Malala Yousafzai is a Reminder that Women Can Be Powerful Advocates for Women

General July 16, 2013

It is not often a teenage girl has the chance to address the United Nations on her birthday. But Malala Yousafzai is a young Pakistani of extraordinary courage who on her 16th birthday spoke at the UN Youth Assemby to promote girls education.

"Let us pick up our books and pens," Malala summed up. "They are our most powerful weapons. One child, one teacher, one pen and one book can change the world. Education is the only solution. Education first."

Most of us now recognize Malala’s name and know her story. As a fouteeen year old, she blogged for the BBC about her life at school in the far north-west Khyber Pakhtunkhwa Province of – an area troubled by violence and Taliban activity.

Then the unthinkable. On October 9, 2012, members of the Taliban boarded Malala’s school bus and shot her in the forehead in reprisal for her activism. Several other students on the bus were also attacked.

The world prayed for speedy recovery and Malala received thousands of messages and gifts from around the world. Since then, her family has relocated to the UK, and Malala continues to speak out for universal education.

She told the 1000 young people gathered for the United Nations Youth Assembly, "The terrorists thought that they would change my aims and stop my ambitions," she said, "but nothing changed in my life, except this: weakness, fear and hopelessness died. Strength, power and courage was born."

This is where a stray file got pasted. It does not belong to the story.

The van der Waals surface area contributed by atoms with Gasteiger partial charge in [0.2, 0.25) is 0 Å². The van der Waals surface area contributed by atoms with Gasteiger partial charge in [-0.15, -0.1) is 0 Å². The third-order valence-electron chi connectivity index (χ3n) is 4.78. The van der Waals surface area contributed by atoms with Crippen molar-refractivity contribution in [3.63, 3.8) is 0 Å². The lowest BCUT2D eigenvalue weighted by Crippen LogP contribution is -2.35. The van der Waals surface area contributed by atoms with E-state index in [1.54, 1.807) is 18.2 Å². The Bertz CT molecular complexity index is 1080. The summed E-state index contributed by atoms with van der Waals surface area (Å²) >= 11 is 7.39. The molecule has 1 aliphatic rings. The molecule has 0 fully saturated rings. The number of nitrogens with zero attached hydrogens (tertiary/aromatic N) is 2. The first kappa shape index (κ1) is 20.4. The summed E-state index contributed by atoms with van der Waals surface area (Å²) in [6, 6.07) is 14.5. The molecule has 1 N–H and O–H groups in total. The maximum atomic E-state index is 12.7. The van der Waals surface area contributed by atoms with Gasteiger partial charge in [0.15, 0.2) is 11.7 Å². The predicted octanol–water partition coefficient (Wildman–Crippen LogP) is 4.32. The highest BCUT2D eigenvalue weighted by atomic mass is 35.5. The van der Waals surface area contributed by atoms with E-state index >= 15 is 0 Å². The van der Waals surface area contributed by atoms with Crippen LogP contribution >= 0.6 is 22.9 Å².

She continued: "I want education for the sons and daughters of the Taliban and all the terrorists and extremists."

The Secretary General of the United Nations, Ban Ki-moon told the audience that 57 million children, mostly girls, are not in school. International aid has declined for education. He feels Malala’s stand reminds all nations, “Schools must be safe for all children and teachers. No child should die for going to school. No teacher should fear to teach or children fear to learn.”

Millennium Development Goal 2 aims to have all children everywhere attending primary school by 2015. This has already been achieved in many places but Malala’s home country, Pakistan and nations in sub-Saharan Africa are lagging behind. In addition, while most children enrol in school the quality of education and the number of years spent in school may still be deficient. Free, quality education for all remains a crucial priority.

Malala’s speech and indeed her life of dignity and courage, remind us that girls and women can be powerful advocates for their 900 million ‘sisters’ who suffer the injustice of extreme poverty.


Amanda Jackson
Micah Challenge International
www.micahchallenge.org